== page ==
“Now that would have to have been the most perfect day,” I said cheerfully to myself as I was pedalling home on my bike. I don’t know if you have another voice inside your head but the voice inside of my head startled me that much that I nearly fell of my bike.
“Did you say PERFECT when yesterday you said that you were going to create a perfect day?” squealed my inner voice in delight.
“Yeah I suppose I did say perfect, “I acknowledged with a grin of self satisfaction while not even being slightly self conscious of having a conversation with myself.
“And you created it,” cheered my alter ego who seems to represent the more exuberant side of me. I began laughing as I spent the rest of my journey home fully engaged in a conversation with my other half recalling the process I went through on the previous day to create this perfect day.
“But it’s impossible to have a perfect day,” shouted out my resident sceptic, Barry as I was sharing this story at one of my Decimating Stress Workshops. Others at the workshop were quick to nod their heads in agreement.
“It depends upon your rules for perfection,” I stated with a cheeky smirk on my face.
A confused hush came over the group. I think that they were more confused about why I was so seemingly happy that the entire group was disputing my claim.
“To make a perfect day, I knew that if I made my rules for perfection based upon what you think perfection is, it would be impossible for me to have a perfect day. The key to a perfect day was for me to make my rules for perfection easier to achieve. I changed my own meaning of perfection. I consciously decided that whatever happens is perfect. I consciously decided that I am perfect.” I deliberately paused to wait for a reaction but nothing happened.
“I consciously decided that everyone is perfect,” I continued.
Another more senior lady in the crowd could no longer resist keeping quiet. “But no-one can be perfect,” she replied. I grinned in recognition of how programmed we had all become because these exact same statements and beliefs had challenged me previously.
“But according to my new rules everyone is perfect,” I insisted.
“But isn’t that just lowering your standards,” she retorted.
“No, it is making it easier for me to feel happy. Do you feel good that you have set things up so you never ever feel perfect?”
A blank look of resignation came over the lady’s face.
Many of us think that we don’t deserve to be happy. Instead we feel that we must slay a dragon or fulfill a long list of particular things that must happen for us to give ourselves permission to be happy. We even create our rules such that our happiness depends upon the actions of others. How many times do we blame others for our unhappiness because they didn’t read your mind and do what you liked?
How would your day at work go if you decided that whatever happens is perfect? As a matter of fact as I was in the middle of writing this article my computer crashed. Some people could choose to get angry and frustrated by this? But that doesn’t change the fact that it happened.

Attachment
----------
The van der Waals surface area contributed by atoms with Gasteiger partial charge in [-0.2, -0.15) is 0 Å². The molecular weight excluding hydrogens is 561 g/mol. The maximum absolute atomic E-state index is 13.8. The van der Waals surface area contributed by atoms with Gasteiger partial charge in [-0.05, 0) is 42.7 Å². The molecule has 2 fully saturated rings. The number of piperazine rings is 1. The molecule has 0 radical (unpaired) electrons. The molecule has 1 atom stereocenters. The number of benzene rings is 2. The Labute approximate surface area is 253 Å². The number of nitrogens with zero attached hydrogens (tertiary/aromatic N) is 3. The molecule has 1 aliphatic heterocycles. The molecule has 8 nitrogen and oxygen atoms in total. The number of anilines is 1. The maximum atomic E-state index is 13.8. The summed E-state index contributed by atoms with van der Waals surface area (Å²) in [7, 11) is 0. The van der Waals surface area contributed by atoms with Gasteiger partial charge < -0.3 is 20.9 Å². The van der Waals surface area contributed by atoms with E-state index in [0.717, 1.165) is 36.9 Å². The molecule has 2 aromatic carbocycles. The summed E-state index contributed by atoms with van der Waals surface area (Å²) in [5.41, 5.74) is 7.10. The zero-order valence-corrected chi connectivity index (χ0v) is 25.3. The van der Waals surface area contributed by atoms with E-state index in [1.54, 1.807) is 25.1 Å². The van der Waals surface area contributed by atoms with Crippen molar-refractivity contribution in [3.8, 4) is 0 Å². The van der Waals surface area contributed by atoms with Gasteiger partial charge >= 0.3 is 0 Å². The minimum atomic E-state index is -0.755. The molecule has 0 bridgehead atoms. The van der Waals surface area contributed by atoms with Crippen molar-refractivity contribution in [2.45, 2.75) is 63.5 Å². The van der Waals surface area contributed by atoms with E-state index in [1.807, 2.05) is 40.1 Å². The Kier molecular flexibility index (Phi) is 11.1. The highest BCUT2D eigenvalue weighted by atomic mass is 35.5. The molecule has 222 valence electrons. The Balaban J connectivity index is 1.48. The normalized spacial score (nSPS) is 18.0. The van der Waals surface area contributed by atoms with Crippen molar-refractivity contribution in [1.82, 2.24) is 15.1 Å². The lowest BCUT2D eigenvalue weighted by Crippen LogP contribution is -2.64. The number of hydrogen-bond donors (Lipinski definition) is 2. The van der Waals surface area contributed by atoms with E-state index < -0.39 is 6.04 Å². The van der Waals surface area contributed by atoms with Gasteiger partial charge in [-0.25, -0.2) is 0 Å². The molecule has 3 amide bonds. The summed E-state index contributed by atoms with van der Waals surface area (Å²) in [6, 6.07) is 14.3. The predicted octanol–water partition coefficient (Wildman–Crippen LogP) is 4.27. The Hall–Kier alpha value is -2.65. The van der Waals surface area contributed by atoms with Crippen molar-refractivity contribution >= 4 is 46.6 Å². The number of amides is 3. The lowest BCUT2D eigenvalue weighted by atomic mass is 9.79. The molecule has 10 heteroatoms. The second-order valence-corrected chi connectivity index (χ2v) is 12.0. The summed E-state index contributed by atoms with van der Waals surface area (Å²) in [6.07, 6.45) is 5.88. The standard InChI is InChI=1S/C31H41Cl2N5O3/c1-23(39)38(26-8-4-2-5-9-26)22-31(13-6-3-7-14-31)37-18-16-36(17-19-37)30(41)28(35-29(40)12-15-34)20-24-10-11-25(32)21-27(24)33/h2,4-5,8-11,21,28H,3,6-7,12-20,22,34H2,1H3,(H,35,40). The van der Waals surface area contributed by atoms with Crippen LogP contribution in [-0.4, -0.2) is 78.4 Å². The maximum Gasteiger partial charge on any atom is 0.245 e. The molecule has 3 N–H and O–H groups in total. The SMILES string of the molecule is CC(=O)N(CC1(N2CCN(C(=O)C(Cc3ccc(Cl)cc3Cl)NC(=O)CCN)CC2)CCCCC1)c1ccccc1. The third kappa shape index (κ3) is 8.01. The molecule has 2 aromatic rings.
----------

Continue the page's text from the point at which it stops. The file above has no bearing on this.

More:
Having a belief that everything that happens is perfect I chose to interpret this event in a way that made me feel good. I chose to interpret it as an opportunity to practice what I preach and it also gave me additional writing material.
There are many things that occur at work and at home that you simply can’t control. You can’t control the mood of your boss or that of your work colleagues. You can’t control world events either. What you can control is how you interpret these circumstances and events.
But Barry echoed a belief that I used to share, “But you can’t be happy all the time.”
“Barry, do you conceive that it’s possible for someone to be sad all the time?” I asked.
“Yeah for sure,” he replied. “I know quite a few people like that.”
“I find it interesting that you can appreciate the possibility of someone always being sad but you have trouble accepting the possibility that someone can always be happy.”
“But don’t you need to feel down in order to be able to appreciate the good times?” Barry clarified.
“That is one benefit of feeling bad but I believe that it is not necessary to feel bad to appreciate when you feel good. It is a bit like at a buffet lunch where there are foods that you like and ones that you dislike. You can appreciate your favourite foods without having to feel traumatized over the presence of other food there. ”
To me the key to your enjoyment of your work and other areas of your life is appreciation. I believe that the more that you appreciate the things that you like in life the less pain that you need to go through to remind you of this appreciation. This is the advantage of taking on the belief that everyone and everything is perfect. It causes you to look for the perfection in each situation. This is my true definition of appreciation.
Once you go about your work day with appreciation you will find that your enjoyment of work increases and conflict and disharmony may decrease drastically. You may even create your perfect day at work.